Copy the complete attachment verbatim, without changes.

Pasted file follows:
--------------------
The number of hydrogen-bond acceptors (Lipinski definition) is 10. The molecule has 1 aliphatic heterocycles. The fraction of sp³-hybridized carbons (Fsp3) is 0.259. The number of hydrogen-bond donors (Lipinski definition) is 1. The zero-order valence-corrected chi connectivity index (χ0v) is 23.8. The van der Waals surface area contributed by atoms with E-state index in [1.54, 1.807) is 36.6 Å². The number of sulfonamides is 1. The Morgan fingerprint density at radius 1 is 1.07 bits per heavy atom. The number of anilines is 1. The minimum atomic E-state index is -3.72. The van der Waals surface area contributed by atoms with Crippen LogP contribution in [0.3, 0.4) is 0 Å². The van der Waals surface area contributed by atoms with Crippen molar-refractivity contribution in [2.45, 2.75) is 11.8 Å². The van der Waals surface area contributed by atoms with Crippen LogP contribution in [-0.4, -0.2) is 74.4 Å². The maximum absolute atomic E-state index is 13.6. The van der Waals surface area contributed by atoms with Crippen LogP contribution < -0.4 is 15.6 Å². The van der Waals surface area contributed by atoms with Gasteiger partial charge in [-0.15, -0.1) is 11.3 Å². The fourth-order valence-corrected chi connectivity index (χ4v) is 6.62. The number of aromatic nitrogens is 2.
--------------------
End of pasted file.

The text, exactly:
The number of hydrogen-bond acceptors (Lipinski definition) is 10. The molecule has 1 aliphatic heterocycles. The fraction of sp³-hybridized carbons (Fsp3) is 0.259. The number of hydrogen-bond donors (Lipinski definition) is 1. The zero-order valence-corrected chi connectivity index (χ0v) is 23.8. The van der Waals surface area contributed by atoms with E-state index in [1.54, 1.807) is 36.6 Å². The number of sulfonamides is 1. The Morgan fingerprint density at radius 1 is 1.07 bits per heavy atom. The number of anilines is 1. The minimum atomic E-state index is -3.72. The van der Waals surface area contributed by atoms with Crippen LogP contribution in [0.3, 0.4) is 0 Å². The van der Waals surface area contributed by atoms with Crippen molar-refractivity contribution in [2.45, 2.75) is 11.8 Å². The van der Waals surface area contributed by atoms with Crippen LogP contribution in [-0.4, -0.2) is 74.4 Å². The maximum absolute atomic E-state index is 13.6. The van der Waals surface area contributed by atoms with Crippen LogP contribution < -0.4 is 15.6 Å². The van der Waals surface area contributed by atoms with Gasteiger partial charge in [-0.15, -0.1) is 11.3 Å². The fourth-order valence-corrected chi connectivity index (χ4v) is 6.62. The number of aromatic nitrogens is 2.